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Jones v. Trinity Food Services

United States District Court, W.D. Kentucky, Louisville Division

December 7, 2018

CHARLES A. JONES Plaintiff
v.
TRINITY FOOD SERVICES Defendant

          MEMORANDUM OPINION

          REBECCA GRADY JENNINGS, DISTRICT JUDGE.

         Plaintiff Charles A. Jones, Jr., pro se, filed this in forma pauperis civil-rights action. This case is before the Court for screening pursuant to 28 U.S.C. § 1915A and McGore v. Wrigglesworth, 114 F.3d 601 (6th Cir. 1997), overruled on other grounds by Jones v. Bock, 549 U.S. 199 (2007). For the following reasons, this case will be dismissed.

         I. STATEMENT OF CLAIMS

         Plaintiff, a pretrial detainee at the Louisville Metro Department of Corrections (LMDC), sues Trinity Food Services, the “food service/commissary” at LMDC. He alleges that he never received a care package ordered for him by his mother. He states that his mother's email correspondence with Defendant Trinity Food Service revealed that Plaintiff's name had been forged. Plaintiff further alleges that, when he sent an action request and inmate grievance form, “they never gave me back a reply.” He states that he did not receive an answer even though he was told that “they had 10 business days to reply.” He states further that when he “asked the commissary lady in charge (Ms. Peaches) she told me take it as a lose because I'm not getting it. Due to my father using my ID now . . . I just had to go threw a name change while in jail.” Finally, he alleges that “when items are not in stock my family never gets a refund on the items that wasn't in stock.”

         II. ANALYSIS

         When a prisoner initiates a civil action seeking redress from a governmental entity, officer, or employee, the trial court must review the complaint and dismiss the action, if the Court determines that it is frivolous or malicious, fails to state a claim upon which relief may be granted, or seeks monetary relief from a defendant who is immune from such relief. See 28 U.S.C. § 1915A(b)(1) and (2). A claim is legally frivolous when it lacks an arguable basis either in law or in fact. Neitzke v. Williams, 490 U.S. 319, 325 (1989). The Court may, therefore, dismiss a claim as frivolous where it is based on an indisputably meritless legal theory or where the factual contentions are clearly baseless. Id. at 327. When determining whether Plaintiff has stated a claim upon which relief can be granted, the Court must construe the complaint in a light most favorable to Plaintiff and accept all factual allegations as true. Prater v. City of Burnside, Ky., 289 F.3d 417, 424 (6th Cir. 2002). While a reviewing court must liberally construe pro se pleadings, Boag v. MacDougall, 454 U.S. 364, 365 (1982) (per curiam), to avoid dismissal, a complaint must include “enough facts to state a claim to relief that is plausible on its face.” Bell Atl. Corp. v. Twombly, 550 U.S. 544, 570 (2007).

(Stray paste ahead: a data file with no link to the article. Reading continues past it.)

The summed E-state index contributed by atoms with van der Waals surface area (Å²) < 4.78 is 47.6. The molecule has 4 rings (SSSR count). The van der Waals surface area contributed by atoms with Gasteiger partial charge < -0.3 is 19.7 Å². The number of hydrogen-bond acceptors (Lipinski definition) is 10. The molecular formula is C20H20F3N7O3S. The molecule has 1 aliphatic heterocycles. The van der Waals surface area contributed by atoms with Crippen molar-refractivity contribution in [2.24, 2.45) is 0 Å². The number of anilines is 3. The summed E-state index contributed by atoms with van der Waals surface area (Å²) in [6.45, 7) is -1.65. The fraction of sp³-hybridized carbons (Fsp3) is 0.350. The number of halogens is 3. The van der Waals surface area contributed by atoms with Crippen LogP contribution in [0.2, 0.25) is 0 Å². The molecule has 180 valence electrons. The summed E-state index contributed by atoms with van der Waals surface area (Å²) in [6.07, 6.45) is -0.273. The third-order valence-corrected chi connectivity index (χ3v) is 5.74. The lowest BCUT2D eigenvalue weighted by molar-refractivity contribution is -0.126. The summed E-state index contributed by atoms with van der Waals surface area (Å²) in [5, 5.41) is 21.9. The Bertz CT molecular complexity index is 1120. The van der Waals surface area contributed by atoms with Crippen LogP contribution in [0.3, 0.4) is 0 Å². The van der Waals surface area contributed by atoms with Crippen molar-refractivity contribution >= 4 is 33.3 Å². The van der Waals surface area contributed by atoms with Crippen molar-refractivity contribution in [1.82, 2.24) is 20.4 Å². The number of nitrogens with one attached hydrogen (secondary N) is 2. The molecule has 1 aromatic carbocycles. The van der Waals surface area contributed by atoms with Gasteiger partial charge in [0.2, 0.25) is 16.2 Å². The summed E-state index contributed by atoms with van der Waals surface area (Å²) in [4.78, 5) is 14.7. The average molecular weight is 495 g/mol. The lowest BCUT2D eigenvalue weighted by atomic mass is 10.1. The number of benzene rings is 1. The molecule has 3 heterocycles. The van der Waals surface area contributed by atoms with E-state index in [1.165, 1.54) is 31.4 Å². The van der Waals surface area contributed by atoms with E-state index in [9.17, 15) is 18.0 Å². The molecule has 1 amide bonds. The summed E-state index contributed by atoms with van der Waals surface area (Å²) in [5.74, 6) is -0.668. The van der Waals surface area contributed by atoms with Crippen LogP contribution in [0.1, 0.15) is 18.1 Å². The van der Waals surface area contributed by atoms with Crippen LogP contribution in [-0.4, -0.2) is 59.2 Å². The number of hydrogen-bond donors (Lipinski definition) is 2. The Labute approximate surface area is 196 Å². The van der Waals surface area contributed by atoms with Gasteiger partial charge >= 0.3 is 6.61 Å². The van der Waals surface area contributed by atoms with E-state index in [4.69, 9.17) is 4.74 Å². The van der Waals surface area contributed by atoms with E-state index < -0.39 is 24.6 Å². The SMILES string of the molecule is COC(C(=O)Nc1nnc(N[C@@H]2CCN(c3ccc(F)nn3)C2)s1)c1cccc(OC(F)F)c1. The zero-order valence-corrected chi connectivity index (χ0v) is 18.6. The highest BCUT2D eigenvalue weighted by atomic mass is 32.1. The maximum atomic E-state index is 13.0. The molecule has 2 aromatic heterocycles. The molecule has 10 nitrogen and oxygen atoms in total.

To the extent that Plaintiff is alleging a constitutional violation because he did not receive a care package in violation of his due-process rights, his claim fails to state a claim for which relief may be granted. A prisoner claiming an unauthorized, intentional deprivation of property in violation of the Due Process Clause must show that state post-deprivation remedies are inadequate. Hudson v. Palmer, 468 U.S. 517, 531-33 (1984); Copeland v. Machulis, 57 F.3d 476, 479 (6th Cir. 1995). Kentucky has adequate post-deprivation remedies for the confiscation or destruction of property, such as a tort action for conversion against individual defendants. See Wagner v. Higgins, 754 F.2d 186, 192 (6th Cir. 1985). Consequently, Plaintiff's claim related to his missing care package must be dismissed.

         To the extent that Plaintiff is alleging that his constitutional rights were violated because prison officials failed to answer his grievance regarding his lost care package, Plaintiff also fails to state a claim for which relief may be granted. An inmate grievance procedure within the prison system is not constitutionally required. See United States ex rel. Wolfish v. Levi, 439 F.Supp. 114, 163 (S.D.N.Y. 1977), aff'd sub nom, Wolfish v. Levi, 573 F.2d 118 (2nd Cir. 1978), rev'd on other grounds, Bell v. Wolfish, 441 U.S. 520 (1979); Spencer v. Moore, 638 F.Supp. 315 (E.D. Mo. 1986); O'Bryan v. Cty. of Saganaw, 437 F.Supp. 582, 601 (E.D. Mich. 1977). If the prison provides a grievance process, violations of its procedures do not rise to the level of a federal constitutional right. Spencer, 638 F.Supp. at 316. Thus, Plaintiff's claim relating to the lack of a response to his grievance must be dismissed.

         Finally, Plaintiff appears to be alleging that his family should be refunded for items they paid for but which were out of stock. Plaintiff may not bring such a claim on behalf of another. As a pro se litigant, Plaintiff may act as his own counsel in this matter. See 28 U.S.C. § 1654. However, he is not authorized to represent others in federal court. See, e.g., Shepherd v. Wellman, 313 F.3d 963, 970 (6th Cir. 2002) (explaining that a plaintiff may not appear pro se where interests other than the plaintiff's are at stake). Moreover, Plaintiff may only assert those claims which are personal to him. Warth v. Seldin, 422 U.S. 490, 499 (1975); see also Coal Operators & Assoc., Inc. v. Babbitt, 291 F.3d 912, 915-16 (6th Cir. 2002). Thus, Plaintiff lacks standing to assert a claim on behalf of his family for not receiving a refund on out-of-stock items. Therefore, this claim will be dismissed as frivolous for lack of subject matter jurisdiction. Babbitt, 291 F.3d at 915 (“[S]tanding to sue . . . is a jurisdictional requirement.”).

         III. ...


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